Riane Eisler and Allan Combs (1992) argue that the dominator myth is an ideology that makes people believe that it is natural and inevitable that violent aggression, armed conquest, and rule by domination govern social interactions. But historical and archaeological studies would show that there were successful cultures such as the Minoan one that were remarkably peaceful. Societies based on a gylanic or partnership principle would see linking as the primary principle of social organisation, life in such societies would be in many respect less brutal and more joyful than in heteronomous societies.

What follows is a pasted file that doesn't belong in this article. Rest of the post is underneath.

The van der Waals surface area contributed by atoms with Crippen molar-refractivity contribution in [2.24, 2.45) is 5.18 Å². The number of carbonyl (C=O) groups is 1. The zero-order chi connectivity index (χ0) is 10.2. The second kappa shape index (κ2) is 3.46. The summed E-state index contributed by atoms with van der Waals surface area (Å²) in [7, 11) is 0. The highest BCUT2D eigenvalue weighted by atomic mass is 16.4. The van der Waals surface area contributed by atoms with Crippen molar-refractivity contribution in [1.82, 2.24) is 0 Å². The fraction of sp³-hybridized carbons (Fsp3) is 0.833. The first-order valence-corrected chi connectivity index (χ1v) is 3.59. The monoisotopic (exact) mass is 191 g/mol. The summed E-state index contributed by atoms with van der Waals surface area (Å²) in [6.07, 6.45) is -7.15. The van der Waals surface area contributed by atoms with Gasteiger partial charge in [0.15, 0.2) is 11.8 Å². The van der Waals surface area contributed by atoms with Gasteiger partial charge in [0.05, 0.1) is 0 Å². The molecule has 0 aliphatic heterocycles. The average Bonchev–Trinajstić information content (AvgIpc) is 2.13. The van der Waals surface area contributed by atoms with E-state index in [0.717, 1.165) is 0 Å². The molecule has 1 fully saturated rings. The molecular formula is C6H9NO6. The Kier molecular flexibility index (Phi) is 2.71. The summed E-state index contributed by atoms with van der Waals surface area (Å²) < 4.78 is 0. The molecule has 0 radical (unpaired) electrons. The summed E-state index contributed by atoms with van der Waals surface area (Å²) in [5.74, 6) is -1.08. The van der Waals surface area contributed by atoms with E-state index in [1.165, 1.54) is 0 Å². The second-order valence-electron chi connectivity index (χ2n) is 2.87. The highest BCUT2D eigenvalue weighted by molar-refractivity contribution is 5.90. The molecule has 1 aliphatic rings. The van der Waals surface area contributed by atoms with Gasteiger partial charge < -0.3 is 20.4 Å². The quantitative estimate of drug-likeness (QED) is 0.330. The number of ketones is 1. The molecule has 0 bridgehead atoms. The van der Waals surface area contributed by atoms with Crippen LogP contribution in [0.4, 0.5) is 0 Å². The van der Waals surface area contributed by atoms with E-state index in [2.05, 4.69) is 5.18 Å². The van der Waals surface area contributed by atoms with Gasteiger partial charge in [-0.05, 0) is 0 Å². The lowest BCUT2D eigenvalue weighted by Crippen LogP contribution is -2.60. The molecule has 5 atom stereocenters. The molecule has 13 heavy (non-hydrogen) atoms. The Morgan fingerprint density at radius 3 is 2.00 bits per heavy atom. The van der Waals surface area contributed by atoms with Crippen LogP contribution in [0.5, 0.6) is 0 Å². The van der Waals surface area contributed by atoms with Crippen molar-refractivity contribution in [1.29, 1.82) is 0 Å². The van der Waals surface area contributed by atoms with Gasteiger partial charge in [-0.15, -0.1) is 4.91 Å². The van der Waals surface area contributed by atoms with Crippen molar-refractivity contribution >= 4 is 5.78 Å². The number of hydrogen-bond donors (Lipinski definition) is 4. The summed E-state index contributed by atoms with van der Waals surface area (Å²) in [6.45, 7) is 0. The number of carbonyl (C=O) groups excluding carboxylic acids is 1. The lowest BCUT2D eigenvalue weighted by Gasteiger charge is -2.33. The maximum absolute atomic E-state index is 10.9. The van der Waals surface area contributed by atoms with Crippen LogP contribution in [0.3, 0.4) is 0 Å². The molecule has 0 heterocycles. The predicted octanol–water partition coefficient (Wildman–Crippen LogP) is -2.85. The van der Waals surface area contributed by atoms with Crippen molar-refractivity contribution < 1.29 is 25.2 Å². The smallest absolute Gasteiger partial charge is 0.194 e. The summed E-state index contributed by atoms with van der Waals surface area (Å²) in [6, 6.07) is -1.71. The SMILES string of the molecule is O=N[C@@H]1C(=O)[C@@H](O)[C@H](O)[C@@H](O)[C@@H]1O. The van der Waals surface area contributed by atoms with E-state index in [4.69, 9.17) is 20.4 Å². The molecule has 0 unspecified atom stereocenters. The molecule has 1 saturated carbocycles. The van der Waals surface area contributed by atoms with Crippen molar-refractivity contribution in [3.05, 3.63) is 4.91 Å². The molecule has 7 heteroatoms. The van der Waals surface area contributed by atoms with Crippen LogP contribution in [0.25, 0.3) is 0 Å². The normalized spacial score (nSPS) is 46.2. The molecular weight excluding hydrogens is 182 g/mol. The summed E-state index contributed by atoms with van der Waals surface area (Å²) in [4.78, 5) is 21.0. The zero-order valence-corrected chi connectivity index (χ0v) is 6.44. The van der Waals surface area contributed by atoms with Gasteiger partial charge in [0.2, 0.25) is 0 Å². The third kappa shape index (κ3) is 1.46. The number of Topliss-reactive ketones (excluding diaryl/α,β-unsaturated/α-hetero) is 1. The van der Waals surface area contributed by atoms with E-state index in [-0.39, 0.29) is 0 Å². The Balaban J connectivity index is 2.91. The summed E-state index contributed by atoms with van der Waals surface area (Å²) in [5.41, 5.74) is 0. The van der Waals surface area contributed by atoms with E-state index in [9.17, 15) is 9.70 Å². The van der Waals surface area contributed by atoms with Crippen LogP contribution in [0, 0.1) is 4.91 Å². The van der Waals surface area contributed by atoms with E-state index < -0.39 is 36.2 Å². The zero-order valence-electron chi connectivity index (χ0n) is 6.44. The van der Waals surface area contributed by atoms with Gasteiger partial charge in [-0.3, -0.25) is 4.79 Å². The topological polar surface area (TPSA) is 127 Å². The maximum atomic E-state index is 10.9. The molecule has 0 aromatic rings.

Ruth Benedict (1992) speaks of high synergy “where any act or skill that advantages the individual at the same time advantages the group” and of low synergy “where every act that advantages the individual is at the expense of others” (Benedict, 1992: 59).